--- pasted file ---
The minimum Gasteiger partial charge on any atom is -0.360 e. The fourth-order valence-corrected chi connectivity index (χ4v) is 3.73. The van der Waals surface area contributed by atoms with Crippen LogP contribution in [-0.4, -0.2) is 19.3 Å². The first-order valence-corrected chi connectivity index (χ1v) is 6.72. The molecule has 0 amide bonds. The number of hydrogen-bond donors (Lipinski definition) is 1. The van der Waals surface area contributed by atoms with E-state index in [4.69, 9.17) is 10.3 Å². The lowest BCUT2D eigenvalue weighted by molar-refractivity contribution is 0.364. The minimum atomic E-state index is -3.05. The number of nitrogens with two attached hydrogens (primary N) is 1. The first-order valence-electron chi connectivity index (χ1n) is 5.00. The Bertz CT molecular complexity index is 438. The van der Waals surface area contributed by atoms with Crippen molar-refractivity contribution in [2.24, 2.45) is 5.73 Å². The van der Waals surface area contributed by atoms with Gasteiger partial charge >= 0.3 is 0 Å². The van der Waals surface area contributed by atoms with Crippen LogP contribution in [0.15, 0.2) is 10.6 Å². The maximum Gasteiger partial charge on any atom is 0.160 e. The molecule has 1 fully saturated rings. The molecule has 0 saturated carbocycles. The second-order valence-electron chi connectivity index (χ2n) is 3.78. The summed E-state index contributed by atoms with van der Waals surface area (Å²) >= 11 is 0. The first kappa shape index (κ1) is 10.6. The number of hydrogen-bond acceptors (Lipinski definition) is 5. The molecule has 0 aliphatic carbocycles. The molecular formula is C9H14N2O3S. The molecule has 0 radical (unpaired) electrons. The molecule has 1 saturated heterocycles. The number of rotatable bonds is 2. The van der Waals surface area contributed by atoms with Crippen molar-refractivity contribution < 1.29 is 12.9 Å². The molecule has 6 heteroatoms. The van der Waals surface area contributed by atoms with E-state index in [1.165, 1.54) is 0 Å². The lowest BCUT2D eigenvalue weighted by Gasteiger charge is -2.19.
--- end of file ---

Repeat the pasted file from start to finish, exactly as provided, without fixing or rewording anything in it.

The minimum Gasteiger partial charge on any atom is -0.360 e. The fourth-order valence-corrected chi connectivity index (χ4v) is 3.73. The van der Waals surface area contributed by atoms with Crippen LogP contribution in [-0.4, -0.2) is 19.3 Å². The first-order valence-corrected chi connectivity index (χ1v) is 6.72. The molecule has 0 amide bonds. The number of hydrogen-bond donors (Lipinski definition) is 1. The van der Waals surface area contributed by atoms with E-state index in [4.69, 9.17) is 10.3 Å². The lowest BCUT2D eigenvalue weighted by molar-refractivity contribution is 0.364. The minimum atomic E-state index is -3.05. The number of nitrogens with two attached hydrogens (primary N) is 1. The first-order valence-electron chi connectivity index (χ1n) is 5.00. The Bertz CT molecular complexity index is 438. The van der Waals surface area contributed by atoms with Crippen molar-refractivity contribution in [2.24, 2.45) is 5.73 Å². The van der Waals surface area contributed by atoms with Gasteiger partial charge >= 0.3 is 0 Å². The van der Waals surface area contributed by atoms with Crippen LogP contribution in [0.15, 0.2) is 10.6 Å². The maximum Gasteiger partial charge on any atom is 0.160 e. The molecule has 1 fully saturated rings. The molecule has 0 saturated carbocycles. The second-order valence-electron chi connectivity index (χ2n) is 3.78. The summed E-state index contributed by atoms with van der Waals surface area (Å²) >= 11 is 0. The first kappa shape index (κ1) is 10.6. The number of hydrogen-bond acceptors (Lipinski definition) is 5. The molecule has 0 aliphatic carbocycles. The molecular formula is C9H14N2O3S. The molecule has 0 radical (unpaired) electrons. The molecule has 1 saturated heterocycles. The number of rotatable bonds is 2. The van der Waals surface area contributed by atoms with Crippen molar-refractivity contribution < 1.29 is 12.9 Å². The molecule has 6 heteroatoms. The van der Waals surface area contributed by atoms with E-state index in [1.165, 1.54) is 0 Å². The lowest BCUT2D eigenvalue weighted by Gasteiger charge is -2.19.